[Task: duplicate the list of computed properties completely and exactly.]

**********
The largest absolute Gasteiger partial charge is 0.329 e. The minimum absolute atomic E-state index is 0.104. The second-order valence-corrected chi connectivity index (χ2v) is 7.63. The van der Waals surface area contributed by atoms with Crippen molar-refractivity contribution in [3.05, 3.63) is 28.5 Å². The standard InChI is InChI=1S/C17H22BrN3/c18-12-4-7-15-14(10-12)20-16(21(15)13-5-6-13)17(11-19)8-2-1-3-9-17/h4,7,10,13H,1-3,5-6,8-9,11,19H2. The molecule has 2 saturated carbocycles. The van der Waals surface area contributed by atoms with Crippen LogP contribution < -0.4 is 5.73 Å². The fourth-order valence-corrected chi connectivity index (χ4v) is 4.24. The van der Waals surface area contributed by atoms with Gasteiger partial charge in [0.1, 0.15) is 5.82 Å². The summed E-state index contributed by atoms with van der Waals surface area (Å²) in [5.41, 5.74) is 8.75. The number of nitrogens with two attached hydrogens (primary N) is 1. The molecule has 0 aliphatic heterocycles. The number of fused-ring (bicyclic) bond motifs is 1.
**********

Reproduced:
The largest absolute Gasteiger partial charge is 0.329 e. The minimum absolute atomic E-state index is 0.104. The second-order valence-corrected chi connectivity index (χ2v) is 7.63. The van der Waals surface area contributed by atoms with Crippen molar-refractivity contribution in [3.05, 3.63) is 28.5 Å². The standard InChI is InChI=1S/C17H22BrN3/c18-12-4-7-15-14(10-12)20-16(21(15)13-5-6-13)17(11-19)8-2-1-3-9-17/h4,7,10,13H,1-3,5-6,8-9,11,19H2. The molecule has 2 saturated carbocycles. The van der Waals surface area contributed by atoms with Crippen LogP contribution < -0.4 is 5.73 Å². The fourth-order valence-corrected chi connectivity index (χ4v) is 4.24. The van der Waals surface area contributed by atoms with Gasteiger partial charge in [0.1, 0.15) is 5.82 Å². The summed E-state index contributed by atoms with van der Waals surface area (Å²) in [5.41, 5.74) is 8.75. The number of nitrogens with two attached hydrogens (primary N) is 1. The molecule has 0 aliphatic heterocycles. The number of fused-ring (bicyclic) bond motifs is 1.